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Here's one for you: two years ago, 20-year-old game designer Dan Smith won a BAFTA in the Young Game Designers category for his prototype of what would become The Spectrum Retreat. What's more, publisher Ripstone has stepped in to help turn the game into a fully fledged commercial product. It's quite an achievement for the up and coming game maker, and more to the point, his game stacks up fairly well against other first-person puzzlers on PS4.

It sets itself apart with an interesting blend of environments, storytelling, and explorative puzzle solving. You wake up in the Penrose hotel - a near-future simulated resort that changes to suit its guests - with no knowledge of why you're there. A woman reaches out via your phone in order to help you figure out what's going on and, ultimately, escape. Your time is roughly split in half between navigating the art deco halls of the hotel and solving colour-based puzzles in clinical, Portal-esque rooms.

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Throughout both of these areas of The Spectrum Retreat, the narrative gradually unfolds as your character begins to recall past events that lead up to his stay at the Penrose. Whether it's the corner of his old kitchen glitching into the middle of a puzzle or a speaker in the hotel's restaurant relaying an old conversation, the sombre tale is doled out piece by piece as you progress. There are flaws in the story, and the acting can get a bit hammy, but it successfully adds a layer to the game that makes it more than a straightforward puzzle game.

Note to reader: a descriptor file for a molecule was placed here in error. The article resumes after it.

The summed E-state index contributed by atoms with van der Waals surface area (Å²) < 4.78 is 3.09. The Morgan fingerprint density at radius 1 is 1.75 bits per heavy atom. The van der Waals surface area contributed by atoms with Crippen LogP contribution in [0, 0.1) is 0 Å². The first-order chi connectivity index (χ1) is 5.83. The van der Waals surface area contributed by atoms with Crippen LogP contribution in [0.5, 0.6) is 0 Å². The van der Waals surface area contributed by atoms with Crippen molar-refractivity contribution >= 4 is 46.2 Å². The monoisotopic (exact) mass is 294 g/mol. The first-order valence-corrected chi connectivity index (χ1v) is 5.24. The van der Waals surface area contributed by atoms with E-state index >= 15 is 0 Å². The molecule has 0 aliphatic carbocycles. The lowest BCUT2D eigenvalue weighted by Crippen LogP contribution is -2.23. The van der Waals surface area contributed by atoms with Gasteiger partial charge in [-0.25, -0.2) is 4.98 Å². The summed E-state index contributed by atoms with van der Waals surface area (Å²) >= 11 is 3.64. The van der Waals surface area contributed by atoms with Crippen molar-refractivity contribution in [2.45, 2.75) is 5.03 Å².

However, for many, the puzzles will offer the meat of the experience, and these are both numerous and well designed. On each floor of the Penrose is a door that requires a code, and behind them lie a number of chambers you'll need to get through to return to the hotel and unlock the next floor. The device you hold acts as a phone, but it also has the ability to absorb the colour from glowing cubes dotted around each environment. All you need to do is reach the exit, and to do so, you'll need to move colours between these cubes in order to get through and over various obstacles. Like all the best puzzle games, the core is very simple, but the mechanic is built upon and subverted regularly to keep you on your toes. While the difficulty curve is largely well judged, there are definitely one or two spikes that had us stumped far longer than later puzzles.

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At least on a par with the puzzles, though, is the Penrose itself. It's a fascinating setting to explore as you work your way up each floor. You're finding and solving the puzzle rooms in order to escape, but to remain inconspicuous, you must conform to a predetermined routine; each morning, the Manager of the Penrose will knock on your door, greet you and invite you to the restaurant, and you must then sit at your reserved table to have your breakfast. This aspect of the setting is played with to create a surprisingly eerie atmosphere, and though The Spectrum Retreat isn't a horror game, it still managed to make us jump a couple of times, in part thanks to the slightly unsettling mannequin-like staff.

The hotel is a well crafted environment, but beyond searching it for codes in order to progress, very little is done with the various areas. In addition to the protagonist's story, you'll find snippets of the Penrose's history hidden throughout the hotel, making each room worth exploring fully, but there's usually little to no reason to return. The art style at least means each location is pleasant to look at, and the contrast between the ornate Penrose and the sterile, minimalist puzzle rooms is pretty striking. Graphically the game generally looks good, but there are one or two occasions where the game will freeze for a split second, which is a little jarring. Fortunately, these small performance hiccups are few and far between, and you'll likely be too engrossed to really notice.


The Spectrum Retreat is a pleasant surprise. The colour coded puzzles are intelligently designed and present a decent challenge, while the Penrose hotel is an absorbing backdrop that creates an unsettling atmosphere. While it's a shame more isn't made of this setting, the game's storytelling, design, and puzzle solving is a compelling mix, and for less than a tenner, provides a unique experience across its six-hour runtime.